Despite all the rumors of back-room deals already agreed upon by the Democrats the House may be short of the votes necessary to pass the Senate version of the Health Care Reform bill.
Of course the rumored plan is to have the House pass the Senate bill without change and then have the Senate amend it to the House’s liking through the reconciliation process which only requires 51 votes to pass.
Not so fast.
First the House has to pass it – and, according to at least one source, they may be as many as 100 votes short. Michael Barone explains why House Democrats may be less than enthusiastic about voting for this bill:
Why are House Democratic leaders having such trouble getting the 217 votes needed for a majority (because there are vacancies now in two Democratic-held seats)? Look at it this way. Imagine you’re a Democratic congressman from a not entirely safe district. The leadership comes to you and says, We’d like you to vote for the Senate bill. Oh, and by the way, we can’t change a word in it. You’ve got to vote for the Cornhusker Hustle and the Louisiana Purchase and all that other garbage.
But hey, the leadership guy will go on, there’s no risk, because the Senate will fix everything through the reconciliation process. You will be suspicious of this. You will note that using the reconciliation process requires favorable rulings from the Senate parliamentarian, rulings over which you have no more leverage than you have over phases of the moon. It requires 50 Democratic senators willing to go along with reconciliation, and given the poll numbers that have been coming out lately that’s not a sure thing. And it requires steady leadership from Harry Reid—who just last week, without notice to the White House, the House leadership or the senators involved, yanked a Baucus-Grassely bipartisan “jobs” bill and substituted a much smaller one of his own.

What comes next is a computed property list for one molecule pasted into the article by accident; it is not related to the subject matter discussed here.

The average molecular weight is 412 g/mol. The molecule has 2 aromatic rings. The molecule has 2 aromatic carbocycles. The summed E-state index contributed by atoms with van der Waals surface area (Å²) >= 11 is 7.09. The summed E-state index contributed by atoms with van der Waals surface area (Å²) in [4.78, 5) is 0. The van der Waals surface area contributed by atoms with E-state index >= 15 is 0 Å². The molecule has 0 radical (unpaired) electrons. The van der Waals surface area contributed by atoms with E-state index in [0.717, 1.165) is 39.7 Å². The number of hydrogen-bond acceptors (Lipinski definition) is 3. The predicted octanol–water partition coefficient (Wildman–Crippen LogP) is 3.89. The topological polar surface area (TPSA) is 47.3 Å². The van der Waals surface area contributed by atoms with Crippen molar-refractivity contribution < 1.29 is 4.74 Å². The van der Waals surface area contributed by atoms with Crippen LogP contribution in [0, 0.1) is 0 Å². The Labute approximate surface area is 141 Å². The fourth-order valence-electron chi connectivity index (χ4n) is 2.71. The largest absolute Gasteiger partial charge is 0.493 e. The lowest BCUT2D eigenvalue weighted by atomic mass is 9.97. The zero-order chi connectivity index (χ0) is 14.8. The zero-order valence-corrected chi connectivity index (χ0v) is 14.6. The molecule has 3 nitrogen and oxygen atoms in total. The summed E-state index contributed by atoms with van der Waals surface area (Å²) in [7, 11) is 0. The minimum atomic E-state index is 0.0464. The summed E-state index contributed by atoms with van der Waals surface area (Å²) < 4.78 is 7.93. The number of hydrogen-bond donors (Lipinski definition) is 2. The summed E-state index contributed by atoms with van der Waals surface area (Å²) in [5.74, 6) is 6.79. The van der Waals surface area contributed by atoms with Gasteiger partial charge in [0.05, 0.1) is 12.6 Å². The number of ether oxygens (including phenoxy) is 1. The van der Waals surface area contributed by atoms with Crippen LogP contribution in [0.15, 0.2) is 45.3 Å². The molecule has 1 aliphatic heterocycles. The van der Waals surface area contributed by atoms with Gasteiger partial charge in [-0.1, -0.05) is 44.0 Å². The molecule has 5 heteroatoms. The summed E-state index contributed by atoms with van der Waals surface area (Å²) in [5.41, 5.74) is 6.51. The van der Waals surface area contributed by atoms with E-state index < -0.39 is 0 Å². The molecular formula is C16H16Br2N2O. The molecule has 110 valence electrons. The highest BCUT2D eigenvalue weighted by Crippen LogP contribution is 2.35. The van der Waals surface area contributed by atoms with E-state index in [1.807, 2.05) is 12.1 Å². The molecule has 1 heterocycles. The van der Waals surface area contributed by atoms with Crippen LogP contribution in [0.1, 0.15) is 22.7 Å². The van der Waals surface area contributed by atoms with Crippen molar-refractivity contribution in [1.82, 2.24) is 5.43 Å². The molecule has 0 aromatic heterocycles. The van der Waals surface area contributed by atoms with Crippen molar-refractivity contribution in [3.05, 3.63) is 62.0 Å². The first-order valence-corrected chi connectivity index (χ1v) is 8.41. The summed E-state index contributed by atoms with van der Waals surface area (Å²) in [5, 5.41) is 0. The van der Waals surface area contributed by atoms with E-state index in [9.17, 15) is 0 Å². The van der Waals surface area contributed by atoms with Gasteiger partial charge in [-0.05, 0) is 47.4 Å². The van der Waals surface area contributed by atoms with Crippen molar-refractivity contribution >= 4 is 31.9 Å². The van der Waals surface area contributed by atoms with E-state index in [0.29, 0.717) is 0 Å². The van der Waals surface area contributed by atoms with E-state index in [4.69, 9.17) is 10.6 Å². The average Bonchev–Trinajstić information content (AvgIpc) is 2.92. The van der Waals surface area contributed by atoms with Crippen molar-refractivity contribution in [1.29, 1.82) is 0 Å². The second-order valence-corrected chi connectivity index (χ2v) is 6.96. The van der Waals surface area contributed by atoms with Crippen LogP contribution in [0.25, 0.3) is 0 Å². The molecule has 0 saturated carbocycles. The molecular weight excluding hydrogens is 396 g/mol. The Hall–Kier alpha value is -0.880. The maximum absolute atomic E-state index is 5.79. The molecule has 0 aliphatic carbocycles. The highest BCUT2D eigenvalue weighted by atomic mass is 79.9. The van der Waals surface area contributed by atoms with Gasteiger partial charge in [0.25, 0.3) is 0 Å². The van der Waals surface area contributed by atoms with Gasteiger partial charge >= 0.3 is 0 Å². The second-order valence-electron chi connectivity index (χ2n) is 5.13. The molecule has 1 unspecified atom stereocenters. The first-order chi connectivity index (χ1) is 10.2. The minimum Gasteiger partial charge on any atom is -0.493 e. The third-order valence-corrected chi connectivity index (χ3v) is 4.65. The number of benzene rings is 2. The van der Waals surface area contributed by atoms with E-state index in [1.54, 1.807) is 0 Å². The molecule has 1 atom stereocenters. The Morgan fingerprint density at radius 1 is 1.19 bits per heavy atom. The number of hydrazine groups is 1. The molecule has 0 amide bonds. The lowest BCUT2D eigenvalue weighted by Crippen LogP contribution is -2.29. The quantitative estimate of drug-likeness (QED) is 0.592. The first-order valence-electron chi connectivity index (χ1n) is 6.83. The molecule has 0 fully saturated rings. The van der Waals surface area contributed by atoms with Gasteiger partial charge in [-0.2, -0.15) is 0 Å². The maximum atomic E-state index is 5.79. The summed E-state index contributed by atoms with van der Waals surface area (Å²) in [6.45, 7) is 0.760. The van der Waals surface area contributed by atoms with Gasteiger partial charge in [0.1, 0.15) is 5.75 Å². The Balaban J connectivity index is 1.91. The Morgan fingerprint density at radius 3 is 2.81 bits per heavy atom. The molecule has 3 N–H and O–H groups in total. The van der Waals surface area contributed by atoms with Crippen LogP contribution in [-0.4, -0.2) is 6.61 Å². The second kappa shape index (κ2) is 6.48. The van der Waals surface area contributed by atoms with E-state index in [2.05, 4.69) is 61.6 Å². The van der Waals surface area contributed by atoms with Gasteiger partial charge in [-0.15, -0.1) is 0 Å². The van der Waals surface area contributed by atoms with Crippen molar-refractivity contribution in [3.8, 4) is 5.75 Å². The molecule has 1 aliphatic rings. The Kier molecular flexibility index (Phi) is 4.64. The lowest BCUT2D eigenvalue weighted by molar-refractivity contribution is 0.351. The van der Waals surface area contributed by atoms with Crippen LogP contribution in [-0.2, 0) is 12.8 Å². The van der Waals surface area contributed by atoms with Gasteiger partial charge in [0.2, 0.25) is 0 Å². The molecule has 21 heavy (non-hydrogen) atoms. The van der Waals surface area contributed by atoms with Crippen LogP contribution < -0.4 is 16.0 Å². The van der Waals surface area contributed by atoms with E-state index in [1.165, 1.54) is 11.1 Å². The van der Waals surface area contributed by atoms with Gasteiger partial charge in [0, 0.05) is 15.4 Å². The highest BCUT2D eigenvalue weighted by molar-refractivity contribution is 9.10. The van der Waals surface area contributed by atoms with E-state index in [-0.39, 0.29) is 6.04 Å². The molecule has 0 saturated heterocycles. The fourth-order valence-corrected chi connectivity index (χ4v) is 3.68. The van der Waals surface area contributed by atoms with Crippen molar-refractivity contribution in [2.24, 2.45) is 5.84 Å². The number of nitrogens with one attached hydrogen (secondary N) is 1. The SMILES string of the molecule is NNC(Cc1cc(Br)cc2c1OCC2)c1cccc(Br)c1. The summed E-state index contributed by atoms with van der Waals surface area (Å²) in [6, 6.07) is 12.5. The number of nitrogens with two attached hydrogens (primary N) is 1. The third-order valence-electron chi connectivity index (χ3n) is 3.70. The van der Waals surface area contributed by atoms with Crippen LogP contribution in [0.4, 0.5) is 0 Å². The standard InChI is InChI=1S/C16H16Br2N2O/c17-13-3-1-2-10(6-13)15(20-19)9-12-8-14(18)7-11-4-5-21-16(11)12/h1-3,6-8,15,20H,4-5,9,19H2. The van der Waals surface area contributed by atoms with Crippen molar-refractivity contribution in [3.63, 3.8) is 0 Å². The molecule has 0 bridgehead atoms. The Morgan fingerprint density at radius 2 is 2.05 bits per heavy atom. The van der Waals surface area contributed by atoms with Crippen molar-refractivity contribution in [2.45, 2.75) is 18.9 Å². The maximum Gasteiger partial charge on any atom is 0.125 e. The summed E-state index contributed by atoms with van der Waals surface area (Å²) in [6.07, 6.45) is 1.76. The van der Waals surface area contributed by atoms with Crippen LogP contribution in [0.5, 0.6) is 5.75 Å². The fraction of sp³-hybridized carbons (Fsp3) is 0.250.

A. First you have to trust Nancy Pelosi enough to vote on it.
B. Then you have to trust Harry Reid to do what he says he’ll do – i.e. initiate the reconciliation process and address the specific points the House wants changed.
C. You have to hope there are enough Democratic Senators (not in tight races) who’ll go along with reconciliation. And finally,
D. You have to hope that the process is favorably ruled upon by the Senate parlimentarian.
If all of that doesn’t come to pass and the Senate bill passes unchanged, the Democratic member of the House has handed his political opponents in this year’s midterms some ready made ammunition. He or she will have voted for the Louisiana Purchase, Cornhusker Kickback and all manner of other other objectionable portions of the bill. Concludes Barone:
The only protection you have against this is the assurance that the Senate parliamentarian and scared incumbent senators will come through for you, and that Harry Reid will pursue a steady course.
So your response to the leadership is either, I gotta think about this, or, Hell no. The House Democratic leadership’s problem is that it cannot credibly promise that the Senate will keep its part of the bargain.
In terms of trust, my guess is Senate Democrats rank somewhere below used car salesmen and lawyers.
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